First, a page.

Why is an Investor Pool Important for your Company?

By Tienko Rasker | Startup Life

In Leapfunder’s most recent article you learned about the The Most Important Things in a Shareholders’ Agreement. Now you have the opportunity to learn why an investor pool is critical for your company.


An investor ‘pool’ is a separate legal entity that combines several smaller shareholders into a single block. This kind of legal entity is often called a Special Purpose Vehicle (SPV). Pooling via an SPV means that small shareholders will appear as one shareholder in your cap table. The SPV is the single shareholder, while the investors control that SPV. Whenever there is a big decision the small shareholders will have to agree amongst each other what to do. After this, the SPV will act as a single entity towards the outside world. This SPV, therefore, makes sure that a larger group of investors will act as one.


Too many separate shareholders can ruin your company. The more participants in any discussion the harder it is to gain any kind of consensus or agreement. Some formal actions by shareholders require a notary to be present: the more individual shareholders you have the more complex those actions become.

Usually, at least some of the smaller earlier investors are relatively inexperienced as investors. Also, in many cases small shareholders have very limited power: to compensate for this it can sometimes happen that some of them try to increase their power by opposing and blocking the formal processes. For these and other reasons, later professional investors often don’t look forward to spending their time negotiating with some of the earliest investors. 

Not all early investors are inexperienced. Some of the early investors are highly skilled and they can add a lot of value. By entering a pool smaller shareholders can increase their collective power and influence. This is a clear and substantial advantage for all smaller shareholders. Usually, the most committed and skilled investor will come forward as the negotiator/speaker for the entire group. An SPV can give them a formal status. For these reasons many early-stage investors actually prefer investing via an SPV, while some even require it.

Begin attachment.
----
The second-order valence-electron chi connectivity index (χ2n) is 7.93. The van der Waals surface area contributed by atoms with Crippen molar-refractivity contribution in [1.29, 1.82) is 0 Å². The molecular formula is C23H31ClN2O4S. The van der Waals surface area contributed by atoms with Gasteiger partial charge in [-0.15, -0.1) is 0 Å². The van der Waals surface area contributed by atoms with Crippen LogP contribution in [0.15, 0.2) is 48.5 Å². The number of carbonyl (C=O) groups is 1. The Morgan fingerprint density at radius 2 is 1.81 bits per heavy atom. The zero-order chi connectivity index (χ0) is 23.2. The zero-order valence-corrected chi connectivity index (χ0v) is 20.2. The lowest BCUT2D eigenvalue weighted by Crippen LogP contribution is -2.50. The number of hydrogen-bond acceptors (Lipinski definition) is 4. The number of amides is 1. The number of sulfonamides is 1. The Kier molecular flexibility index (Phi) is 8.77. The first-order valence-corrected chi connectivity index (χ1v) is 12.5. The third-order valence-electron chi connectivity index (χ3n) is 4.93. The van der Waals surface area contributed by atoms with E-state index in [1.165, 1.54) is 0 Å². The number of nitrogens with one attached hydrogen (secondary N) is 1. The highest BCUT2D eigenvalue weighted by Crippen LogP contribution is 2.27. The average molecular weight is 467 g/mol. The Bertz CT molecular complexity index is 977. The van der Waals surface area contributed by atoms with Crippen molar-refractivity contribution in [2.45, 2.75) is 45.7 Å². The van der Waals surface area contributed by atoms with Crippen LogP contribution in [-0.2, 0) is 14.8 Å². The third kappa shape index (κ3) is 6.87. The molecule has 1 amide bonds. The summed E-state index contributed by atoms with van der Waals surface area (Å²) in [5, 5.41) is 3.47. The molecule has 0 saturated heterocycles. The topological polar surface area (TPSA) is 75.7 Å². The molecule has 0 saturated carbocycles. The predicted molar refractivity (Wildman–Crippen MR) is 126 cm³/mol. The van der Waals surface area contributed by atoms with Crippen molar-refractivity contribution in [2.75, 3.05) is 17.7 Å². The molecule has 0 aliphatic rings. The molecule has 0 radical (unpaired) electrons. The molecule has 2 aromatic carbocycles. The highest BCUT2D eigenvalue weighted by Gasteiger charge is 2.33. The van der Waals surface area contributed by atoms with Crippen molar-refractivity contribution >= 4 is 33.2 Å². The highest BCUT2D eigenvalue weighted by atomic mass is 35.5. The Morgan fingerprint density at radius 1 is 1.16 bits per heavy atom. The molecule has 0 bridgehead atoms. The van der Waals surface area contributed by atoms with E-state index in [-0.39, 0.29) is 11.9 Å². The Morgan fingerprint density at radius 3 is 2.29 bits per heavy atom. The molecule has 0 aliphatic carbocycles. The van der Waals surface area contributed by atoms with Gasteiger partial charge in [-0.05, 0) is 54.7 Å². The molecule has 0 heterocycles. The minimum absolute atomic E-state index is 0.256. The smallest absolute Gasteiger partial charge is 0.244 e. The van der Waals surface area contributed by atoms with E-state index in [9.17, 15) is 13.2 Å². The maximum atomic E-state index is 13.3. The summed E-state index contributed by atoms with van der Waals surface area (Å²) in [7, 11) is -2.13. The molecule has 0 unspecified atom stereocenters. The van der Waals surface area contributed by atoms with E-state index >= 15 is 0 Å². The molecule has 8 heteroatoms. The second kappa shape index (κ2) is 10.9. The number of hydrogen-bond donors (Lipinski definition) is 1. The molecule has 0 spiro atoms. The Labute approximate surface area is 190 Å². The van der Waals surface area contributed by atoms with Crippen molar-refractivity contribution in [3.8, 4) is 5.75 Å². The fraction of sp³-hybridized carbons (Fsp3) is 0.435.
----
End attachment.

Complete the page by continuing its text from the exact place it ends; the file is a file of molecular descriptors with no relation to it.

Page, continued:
Every startup should have a clear policy about which investors should go into an SPV. A common rule is that investors <€100.000 will automatically go into an investor pool. This should be communicated and agreed before they invest, of course.


How you set up your investor pool depends a lot on the jurisdiction in which you operate. Some countries have specialized legal entities that are used for investor pooling. In other countries, you would use one of the standard legal forms for this purpose. 

In Germany, an investor pool can be established by bringing all the investors together in a KG (Kommanditgesellschaft) or GbR (Gesellschaft bürgerlichen Rechts). The KG gives limited liability to the participating investors, while the GbR gives the investors unlimited liability. That means that if the GbR were to make some kind of bad mistake – and it causes a lot of harm – the investors are fully liable to cover the harm done by the GbR. With a KG the investors are only liable for the amount they originally put into the KG. For this reason, the KG is a more suitable vehicle for investors that don’t know each other and don’t want to be responsible for each other. The disadvantage is that the KG is more work to set up: investors have to complete some paperwork with their local notary wherever they are. Both the KG and the GbR are tax transparent: that means that any profits or losses are absorbed directly into the personal taxes of the investors, and the SPV doesn’t pay tax. It’s therefore up to the investor to handle their own taxes, which is probably for the best.

In the Netherlands, there exists a special kind of legal entity that is used for investor pooling. Dutch startups normally use the so-called StAK (Stichting AdministratieKantoor). The Dutch tax law makes sure that this entity is also tax transparent. Any Dutch notary can help you set up a StAK for your company.

It’s sometimes possible to come up with something similar to a pooling SPV through a contract amongst smaller shareholders that stipulates they will act as if they are one group. However, these structures are inherently weaker: such a contract is always just a promise to act as one group. What if someone breaks the promise? Sometimes the pooling contract can even be cancelled. This means this contractual pool could break apart exactly when you need it most: when there is strong disagreement.

We hope you now know much more about pooling. To learn about pre & post-money valuation, stay tuned for Leapfunder’s next article!